Have better enforcement over provider networks. As I have described above, numerous studies have shown the limited network available for mental health services. I have written about the Mental Health Parity and Addiction Equity Act before and see the parity law as having some solutions to this issue. First, regulations under parity include a number of restrictions that plans must evaluate in terms of network adequacy as nonquantitative treatment limitations (NQTLs). There’s a lot of detail here that’s useful, including limitations that involve rules concerning the admission of providers to a network (who gets in so they can see you), reimbursement rates (how much providers get paid), ad restrictions on the types of facilities covered by the network (where you can be seen). The main consideration for evaluating these limitations, as with other NQTLs, is whether the process for establishing standards is comparable and not more rigorous for mental health providers than for medical providers. Although having an unequal number of mental health providers versus medical/surgical providers in a plan’s network could indicate a parity violation, it is not necessarily a violation in and of itself. All this being said, without a robust enforcement on this issue, ghost networks may still be allowed to exist leaving the patient and family out in the cold.
Create more accurate, up to date provider directories. A big problem with these ghost networks is that the information we are working from is just wrong. Outdated information hurts people when they are desperate to get help for themselves or a loved one. Federal and state regulators can hold those responsible for provider lists accountable through simple mechanisms like having a data stamp on the directory indicating the last time it was updated. Or even better, having a real time dashboard that shows the availability of providers and the average wait time to get in. We do this for emergency departments on bill boards and even the number of parking spaces at an airport, why can’t we do it for our provider networks?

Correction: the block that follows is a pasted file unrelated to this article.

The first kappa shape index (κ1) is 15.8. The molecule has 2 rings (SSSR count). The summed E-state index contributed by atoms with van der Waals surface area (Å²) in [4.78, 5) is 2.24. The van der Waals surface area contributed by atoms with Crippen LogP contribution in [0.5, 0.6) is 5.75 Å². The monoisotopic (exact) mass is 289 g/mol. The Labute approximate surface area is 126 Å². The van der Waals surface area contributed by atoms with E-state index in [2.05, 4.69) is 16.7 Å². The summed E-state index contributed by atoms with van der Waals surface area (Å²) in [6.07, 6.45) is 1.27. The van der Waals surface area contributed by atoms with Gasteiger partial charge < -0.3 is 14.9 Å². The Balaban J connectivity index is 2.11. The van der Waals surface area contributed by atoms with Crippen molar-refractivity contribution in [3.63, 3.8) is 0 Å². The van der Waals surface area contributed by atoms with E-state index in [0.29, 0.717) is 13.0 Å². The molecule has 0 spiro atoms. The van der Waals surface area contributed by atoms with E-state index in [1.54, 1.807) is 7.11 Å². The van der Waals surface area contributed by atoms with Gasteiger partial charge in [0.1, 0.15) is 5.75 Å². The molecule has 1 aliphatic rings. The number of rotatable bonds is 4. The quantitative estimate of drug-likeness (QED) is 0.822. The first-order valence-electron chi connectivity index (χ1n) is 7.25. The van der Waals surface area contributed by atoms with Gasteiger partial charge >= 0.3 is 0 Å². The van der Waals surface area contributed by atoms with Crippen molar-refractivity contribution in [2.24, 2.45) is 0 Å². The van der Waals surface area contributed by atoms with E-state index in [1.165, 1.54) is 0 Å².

It can be daunting to discuss your problems and seek assistance for mental health. The process involves being candid with a stranger, which can be difficult, especially when you're not in a good place. However, if we can push through these obstacles and obtain prompt and effective support, it can make a significant difference in our lives. The catch is that such help must be accessible. To this end, let's strive to establish more accurate networks for mental health providers, so that when we reach out for assistance, we can be confident that someone will answer the call and help.
This is a fabulous article about a serious issue in getting mental health treatment and substance use treatment. The hurdles to quality health care are many. I love how you made sharing your story such an important point, but I'd love more guidance on how to share and where to share. Last year, I called every single one of the 8 providers in my town and was told that none were taking new patients~ except for the last one who only had an intern. Even spending all of that time on the phone calling doctor after doctor after doctor is a hurdle~ and all of the doctors were listed in the insurance company's portal as accepting new patients. Of course, what happens when people can't get the care they need? The situation gets more serious until those people are hospitalized and/or incarcerated~ because, as a country or system, we would rather put the mentally ill in jail instead of working to create a system that catches them before they get that far.